|Website Project Questionnaire: Grief and other Challenges in Middle Childhood|
You have been invited to take part in a project creating a website for use by PTSS and other children. In order for us to make a good design for primary children, and to check later what parts have been useful to which sorts of children, we need some basic information and ideas. Could you answer the following questions as best you can? This is a questionnaire, not a test. There are no “right” or “wrong” answers, and it will be most helpful if you put down exactly what you think inside yourself.
|Questionnaire (pdf, 5KB)|
|Responses I: What's Difficult in Middle Childhood (pdf, 5KB) - What's difficult? Children aged 8-13 offer 30 situations, from losing someone you know and love, to feeling alone or having one of your best friends move away.|
|Responses II: What helps in Middle Childhood (pdf, 5KB) - What helps? The children offered 47 responses to their own difficult situations. These ranged from "taking deep breaths" and thinking that "no matter what it will be alright", to "funny movies and chocolate".|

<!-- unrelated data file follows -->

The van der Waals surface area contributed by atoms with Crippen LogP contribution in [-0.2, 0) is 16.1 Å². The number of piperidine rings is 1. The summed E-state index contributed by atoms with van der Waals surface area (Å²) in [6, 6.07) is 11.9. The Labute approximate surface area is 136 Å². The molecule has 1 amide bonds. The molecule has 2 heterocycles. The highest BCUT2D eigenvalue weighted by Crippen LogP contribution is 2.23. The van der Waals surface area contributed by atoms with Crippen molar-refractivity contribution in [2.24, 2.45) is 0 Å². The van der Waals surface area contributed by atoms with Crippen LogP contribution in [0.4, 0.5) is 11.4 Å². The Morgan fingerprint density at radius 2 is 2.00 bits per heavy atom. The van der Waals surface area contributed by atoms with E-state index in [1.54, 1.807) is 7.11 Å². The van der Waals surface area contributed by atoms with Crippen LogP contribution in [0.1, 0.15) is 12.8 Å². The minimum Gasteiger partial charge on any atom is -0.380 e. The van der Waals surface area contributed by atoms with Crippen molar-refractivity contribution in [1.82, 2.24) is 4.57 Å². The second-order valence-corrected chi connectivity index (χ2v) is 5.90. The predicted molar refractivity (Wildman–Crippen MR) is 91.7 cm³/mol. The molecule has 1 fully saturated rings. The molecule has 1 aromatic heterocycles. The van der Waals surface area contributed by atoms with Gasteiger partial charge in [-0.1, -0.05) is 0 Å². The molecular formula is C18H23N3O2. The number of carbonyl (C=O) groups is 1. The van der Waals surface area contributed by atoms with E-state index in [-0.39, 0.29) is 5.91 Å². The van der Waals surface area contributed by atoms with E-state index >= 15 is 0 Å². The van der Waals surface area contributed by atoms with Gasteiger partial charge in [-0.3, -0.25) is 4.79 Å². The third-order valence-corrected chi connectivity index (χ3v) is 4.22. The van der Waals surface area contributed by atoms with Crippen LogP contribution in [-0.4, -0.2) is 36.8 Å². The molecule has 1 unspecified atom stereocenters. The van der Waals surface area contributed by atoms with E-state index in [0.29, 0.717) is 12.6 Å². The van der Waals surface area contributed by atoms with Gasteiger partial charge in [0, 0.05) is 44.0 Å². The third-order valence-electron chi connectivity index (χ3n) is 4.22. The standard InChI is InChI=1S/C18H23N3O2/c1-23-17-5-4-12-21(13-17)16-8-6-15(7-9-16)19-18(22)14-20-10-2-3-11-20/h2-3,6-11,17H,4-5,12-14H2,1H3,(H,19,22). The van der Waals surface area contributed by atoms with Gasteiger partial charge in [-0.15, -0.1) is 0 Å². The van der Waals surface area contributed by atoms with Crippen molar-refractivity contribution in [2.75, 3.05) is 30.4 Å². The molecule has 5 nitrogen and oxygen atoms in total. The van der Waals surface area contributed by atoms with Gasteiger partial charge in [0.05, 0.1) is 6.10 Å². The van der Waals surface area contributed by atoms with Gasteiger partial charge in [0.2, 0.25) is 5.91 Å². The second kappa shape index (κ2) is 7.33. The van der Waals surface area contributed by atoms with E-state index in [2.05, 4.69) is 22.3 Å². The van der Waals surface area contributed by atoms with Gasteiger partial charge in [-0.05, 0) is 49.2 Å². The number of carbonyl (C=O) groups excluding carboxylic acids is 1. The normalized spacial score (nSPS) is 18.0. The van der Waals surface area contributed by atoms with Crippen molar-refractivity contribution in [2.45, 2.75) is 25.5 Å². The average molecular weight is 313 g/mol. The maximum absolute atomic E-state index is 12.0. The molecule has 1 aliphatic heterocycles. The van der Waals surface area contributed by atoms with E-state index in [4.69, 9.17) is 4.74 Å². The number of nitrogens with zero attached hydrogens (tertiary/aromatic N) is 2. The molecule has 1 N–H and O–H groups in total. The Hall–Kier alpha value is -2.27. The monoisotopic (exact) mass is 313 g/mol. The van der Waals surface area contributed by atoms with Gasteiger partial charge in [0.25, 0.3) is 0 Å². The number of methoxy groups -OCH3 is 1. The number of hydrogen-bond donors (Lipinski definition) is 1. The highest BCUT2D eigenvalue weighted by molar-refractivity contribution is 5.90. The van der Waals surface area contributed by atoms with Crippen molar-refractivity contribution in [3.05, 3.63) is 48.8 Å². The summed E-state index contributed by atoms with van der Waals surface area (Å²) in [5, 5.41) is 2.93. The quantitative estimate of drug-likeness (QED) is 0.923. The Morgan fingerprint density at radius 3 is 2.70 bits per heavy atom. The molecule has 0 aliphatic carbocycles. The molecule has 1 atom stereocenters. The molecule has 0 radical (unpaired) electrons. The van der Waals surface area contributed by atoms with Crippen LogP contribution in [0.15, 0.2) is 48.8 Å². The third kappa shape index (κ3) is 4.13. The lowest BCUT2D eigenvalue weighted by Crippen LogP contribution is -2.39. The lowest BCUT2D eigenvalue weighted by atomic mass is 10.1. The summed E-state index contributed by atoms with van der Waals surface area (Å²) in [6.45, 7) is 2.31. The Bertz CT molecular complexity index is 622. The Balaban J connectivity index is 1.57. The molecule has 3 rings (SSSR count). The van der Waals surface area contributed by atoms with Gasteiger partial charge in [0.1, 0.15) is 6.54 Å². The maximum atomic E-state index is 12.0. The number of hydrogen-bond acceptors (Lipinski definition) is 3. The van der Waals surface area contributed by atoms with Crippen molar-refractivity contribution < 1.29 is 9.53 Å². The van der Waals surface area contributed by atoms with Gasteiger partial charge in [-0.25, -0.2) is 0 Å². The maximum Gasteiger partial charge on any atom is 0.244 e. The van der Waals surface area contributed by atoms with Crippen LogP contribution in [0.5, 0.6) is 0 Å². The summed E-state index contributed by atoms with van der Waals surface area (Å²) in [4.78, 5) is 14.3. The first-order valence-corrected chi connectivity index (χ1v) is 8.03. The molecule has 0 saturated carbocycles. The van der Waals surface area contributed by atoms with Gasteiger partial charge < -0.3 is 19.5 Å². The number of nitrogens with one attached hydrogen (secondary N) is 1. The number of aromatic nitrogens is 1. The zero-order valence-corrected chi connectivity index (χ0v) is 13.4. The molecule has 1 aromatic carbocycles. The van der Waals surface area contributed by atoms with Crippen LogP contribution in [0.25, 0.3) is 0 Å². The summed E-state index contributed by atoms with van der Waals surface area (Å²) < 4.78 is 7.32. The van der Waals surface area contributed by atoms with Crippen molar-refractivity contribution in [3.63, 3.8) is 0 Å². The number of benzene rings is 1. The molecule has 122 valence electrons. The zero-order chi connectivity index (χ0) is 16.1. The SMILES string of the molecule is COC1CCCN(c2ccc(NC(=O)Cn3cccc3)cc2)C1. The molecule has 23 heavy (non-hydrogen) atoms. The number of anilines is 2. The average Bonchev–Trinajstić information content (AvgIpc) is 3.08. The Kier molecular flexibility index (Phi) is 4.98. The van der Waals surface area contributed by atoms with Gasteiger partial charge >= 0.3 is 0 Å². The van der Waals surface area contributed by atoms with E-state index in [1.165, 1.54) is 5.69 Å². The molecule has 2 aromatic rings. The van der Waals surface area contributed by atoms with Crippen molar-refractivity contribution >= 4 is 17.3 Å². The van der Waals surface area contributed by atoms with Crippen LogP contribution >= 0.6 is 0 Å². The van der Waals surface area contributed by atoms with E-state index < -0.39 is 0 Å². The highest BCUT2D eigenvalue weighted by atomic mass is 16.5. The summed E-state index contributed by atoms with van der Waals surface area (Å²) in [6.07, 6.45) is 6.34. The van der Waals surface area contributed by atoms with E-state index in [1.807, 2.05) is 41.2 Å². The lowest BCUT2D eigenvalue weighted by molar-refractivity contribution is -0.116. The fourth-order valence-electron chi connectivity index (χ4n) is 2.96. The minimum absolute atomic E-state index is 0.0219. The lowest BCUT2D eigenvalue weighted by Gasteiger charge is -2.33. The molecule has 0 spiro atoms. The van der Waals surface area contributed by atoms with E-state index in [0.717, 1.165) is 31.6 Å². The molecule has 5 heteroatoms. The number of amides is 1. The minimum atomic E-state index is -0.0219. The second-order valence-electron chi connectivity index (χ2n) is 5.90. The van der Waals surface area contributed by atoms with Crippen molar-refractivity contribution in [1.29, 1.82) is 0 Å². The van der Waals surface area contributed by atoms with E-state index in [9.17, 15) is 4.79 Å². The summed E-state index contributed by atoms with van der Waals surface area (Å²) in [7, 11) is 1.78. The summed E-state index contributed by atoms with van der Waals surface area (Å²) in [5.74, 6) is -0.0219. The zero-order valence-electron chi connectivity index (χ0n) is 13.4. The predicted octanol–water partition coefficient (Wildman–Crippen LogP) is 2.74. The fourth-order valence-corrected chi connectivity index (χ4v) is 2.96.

|Responses III Impact on the school children of the death of a schoolmate (pdf, 24KB) - Although in-depth questions of impact were not appropriate in this survey setting, children were asked to graph on a 10 point linear scale how well they had known Maeve, (endpoints defined as not at all and like family), and how often they found themselves thinking of Maeve in the seven months since she had died (endpoints defined as never, and every day). The significant finding was that 15 % of the Grade 4-7 school population described themselves as thinking every day for seven months of the child who had died. Although related to degree of familiarity (see Figure), this dimension also reflects the impact of the intrusion of death into the schoolchildrens developing world view, whether they were close to her or not. In many cases in our modern world, the death of a school friend may be the primary personal experience of death. This finding supports the value of interventions or resources which facilitate the integration of experiences of death in childhood in some way which may positively affect future stability and resilience. (Please see Neimeyer's Meaning Re-construction and the Experience of Loss and other Resources for further information on modern theory in this area|